How I Built a Home Gym in My Tiny, Gross Rowhouse Basement

It's not pretty, but it gets the job done.

rowhouse basement gym

It’s not pretty, but my rowhouse basement gym gets the job done. Photograph by Caroline Cunningham

I, like many Philadelphians, have a garbage pit of a basement. The ceilings are low. The floor is dirty concrete. The walls are cracked and peeling and seem to be continually shedding little piles of brick-colored dandruff.

It’s your typical 12-foot-wide rowhome bunker that, until January, was only used to house my husband’s table saw, our laundry machines, the litter box, and a mountain of trash bags filled with demolition rubble from a renovation project that we hadn’t yet figured out how to dispose of.

But shortly after the holidays this year, my husband and I decided to turn our little hole in the ground into a workable home gym. At first, I was excited about the possibility of working out at home, where I’d never have to fight someone for a weight bench. Little did I know that in a few months’ time, I’d be more thankful for this space than ever.

Now, of course, we have a few things going for us. For one thing, we have a basement. Having spent the previous year and a half living in a roughly 400-square-foot apartment, I don’t take the privilege of having extra space lightly. For another thing, our basement doesn’t appear to flood (yet). And finally, given that we did this right after the holidays, we had some Christmas money to invest in it.

That said, if you’re looking to do something similar in your tiny, gross, dark, sad little basement, here’s how we got it done.

Start With the Floor

After doing some intense sweeping and vacuuming, we set about installing some gym flooring. Foam tiles — which will keep your weights from crashing down directly onto the concrete or whatever other flooring you have installed — can be found easily on Amazon and We bought sets of these reversible tiles, which we snapped together in a couple of minutes. Buying tiles makes it easy to customize to your space (and to add onto, should you someday have more square footage to cover).

Add Resistance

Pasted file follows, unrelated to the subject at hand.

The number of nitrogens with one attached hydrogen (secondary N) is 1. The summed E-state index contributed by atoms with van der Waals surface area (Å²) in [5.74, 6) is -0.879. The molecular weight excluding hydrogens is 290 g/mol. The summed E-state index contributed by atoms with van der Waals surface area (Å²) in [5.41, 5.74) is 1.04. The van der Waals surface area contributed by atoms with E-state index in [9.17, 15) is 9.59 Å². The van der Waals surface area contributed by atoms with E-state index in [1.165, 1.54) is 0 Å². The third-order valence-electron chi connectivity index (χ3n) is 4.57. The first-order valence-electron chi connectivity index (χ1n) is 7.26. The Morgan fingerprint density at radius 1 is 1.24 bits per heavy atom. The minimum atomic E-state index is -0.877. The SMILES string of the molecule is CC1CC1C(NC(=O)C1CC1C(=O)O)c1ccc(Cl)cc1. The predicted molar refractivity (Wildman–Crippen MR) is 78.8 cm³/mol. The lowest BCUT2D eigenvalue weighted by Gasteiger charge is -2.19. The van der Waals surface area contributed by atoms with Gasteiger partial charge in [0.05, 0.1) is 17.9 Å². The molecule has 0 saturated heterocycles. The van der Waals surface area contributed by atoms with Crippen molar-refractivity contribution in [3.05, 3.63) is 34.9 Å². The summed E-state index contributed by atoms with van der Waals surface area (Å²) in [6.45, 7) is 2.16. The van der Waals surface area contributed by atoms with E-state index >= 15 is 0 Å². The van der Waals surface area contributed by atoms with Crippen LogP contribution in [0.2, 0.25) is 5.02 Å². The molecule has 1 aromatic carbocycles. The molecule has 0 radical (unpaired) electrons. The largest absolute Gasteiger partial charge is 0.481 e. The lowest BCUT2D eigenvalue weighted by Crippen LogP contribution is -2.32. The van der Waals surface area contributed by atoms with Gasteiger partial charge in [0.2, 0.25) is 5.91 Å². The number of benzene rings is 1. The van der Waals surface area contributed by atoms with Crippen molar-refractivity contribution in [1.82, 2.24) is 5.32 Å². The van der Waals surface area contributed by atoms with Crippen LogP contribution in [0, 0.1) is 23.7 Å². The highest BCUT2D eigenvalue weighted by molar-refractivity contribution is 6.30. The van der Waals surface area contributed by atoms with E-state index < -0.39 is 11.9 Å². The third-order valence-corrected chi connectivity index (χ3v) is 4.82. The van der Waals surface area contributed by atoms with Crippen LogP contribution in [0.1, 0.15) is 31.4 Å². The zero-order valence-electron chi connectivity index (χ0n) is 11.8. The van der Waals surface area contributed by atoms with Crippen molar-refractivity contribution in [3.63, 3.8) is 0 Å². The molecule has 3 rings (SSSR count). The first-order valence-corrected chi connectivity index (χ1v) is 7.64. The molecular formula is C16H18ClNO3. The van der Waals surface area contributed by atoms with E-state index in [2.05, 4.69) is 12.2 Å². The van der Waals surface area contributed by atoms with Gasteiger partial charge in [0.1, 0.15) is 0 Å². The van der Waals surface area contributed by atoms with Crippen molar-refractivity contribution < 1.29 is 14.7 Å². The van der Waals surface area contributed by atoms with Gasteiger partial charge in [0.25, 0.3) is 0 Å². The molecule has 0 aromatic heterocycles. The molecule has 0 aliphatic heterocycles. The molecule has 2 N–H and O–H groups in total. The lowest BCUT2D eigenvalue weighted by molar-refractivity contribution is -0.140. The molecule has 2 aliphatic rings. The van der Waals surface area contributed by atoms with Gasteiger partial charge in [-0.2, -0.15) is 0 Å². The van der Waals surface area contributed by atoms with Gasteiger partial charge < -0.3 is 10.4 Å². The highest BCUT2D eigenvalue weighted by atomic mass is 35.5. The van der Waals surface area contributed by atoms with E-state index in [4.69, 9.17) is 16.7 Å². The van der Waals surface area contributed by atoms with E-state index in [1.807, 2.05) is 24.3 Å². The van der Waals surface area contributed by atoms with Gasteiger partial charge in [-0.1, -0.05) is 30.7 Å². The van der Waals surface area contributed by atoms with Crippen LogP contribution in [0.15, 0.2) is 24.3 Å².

There’s a lot you can do with body-weight-only workouts. (Seriously — go do a bunch of squat jumps and then try to walk down your stairs tomorrow. I dare you.) But if you’re working towards some strength goals, weights will be an important part of the plan. While you could just go all-in on a full set of dumbbells, for space and money-saving reasons, we thought through the kinds of workouts we currently complete, the weights we use for those, and decided we could always invest in additional, heavier weights later.

Adding weights to your home gym will be one of the more expensive components, seeing as weights are frequently sold for a dollar or more per pound. After doing some shopping around, we settled on sourcing some 15 and 35-pound CAP coated hex dumbbells (we already owned five, eight, and 10-pound sets) from Walmart, which sells them for less than a dollar per pound.

We also invested in an Olympic barbell set to enable some more serious strength training. While many barbell sets we looked at — both from regular retailers and on Ebay and Facebook marketplace — ran in the $300+ range, we found this $240 300-pound set (which included the seven-foot barbell, weight plates, and spring clips) at Dicks Sporting Goods. You will pay, roughly speaking, a bajillion dollars to have a barbell and 300 pounds of weights shipped to your house, however, so I’d recommend choosing Dicks’ “buy online and pick up in store” option. (Dicks is currently offering a “Curbside Contactless Pickup” option at all locations.)

Buy a Bench

If you’re going to do strength training, you’re going to want a bench. When shopping for a bench, we considered the weight capacity, so that it wouldn’t collapse beneath us, and the width, so we wouldn’t fall off on either side. After diving into lots of reviews, we opted for a $130 model on Amazon (it’s now listed for $180). You can find a similar model for $99 on (Note: Amazon just announced it will be prioritizing shipping household and medical supplies through April 5th, which means any orders for gym equipment through them may be delayed.)


Based on the fact that I’m a big fan of online barre classes, I picked up a set of resistance bands online that can be used for a multitude of online workouts. If you’re into yoga, add some blocks or straps. If your ceiling is taller than mine, go for a jump rope for some low-cost, small-space-friendly cardio.

Stream, Stream, Stream

There are an abundance of at-home workout apps, online subscriptions, and streaming classes that you can check out. (One of my favorites, Nike Training Club, is free — and it allows you to select workouts based on how much equipment you have on hand.) But now that all Philly fitness studios have been ordered to shut down temporarily, many of them are moving to online classes and Instagram Live videos. At this time of crisis for all small businesses, do what you can to support your favorite instructors and studios financially — whether that be by signing up for an online membership or sending them a Venmo payment for any “free” online classes you take.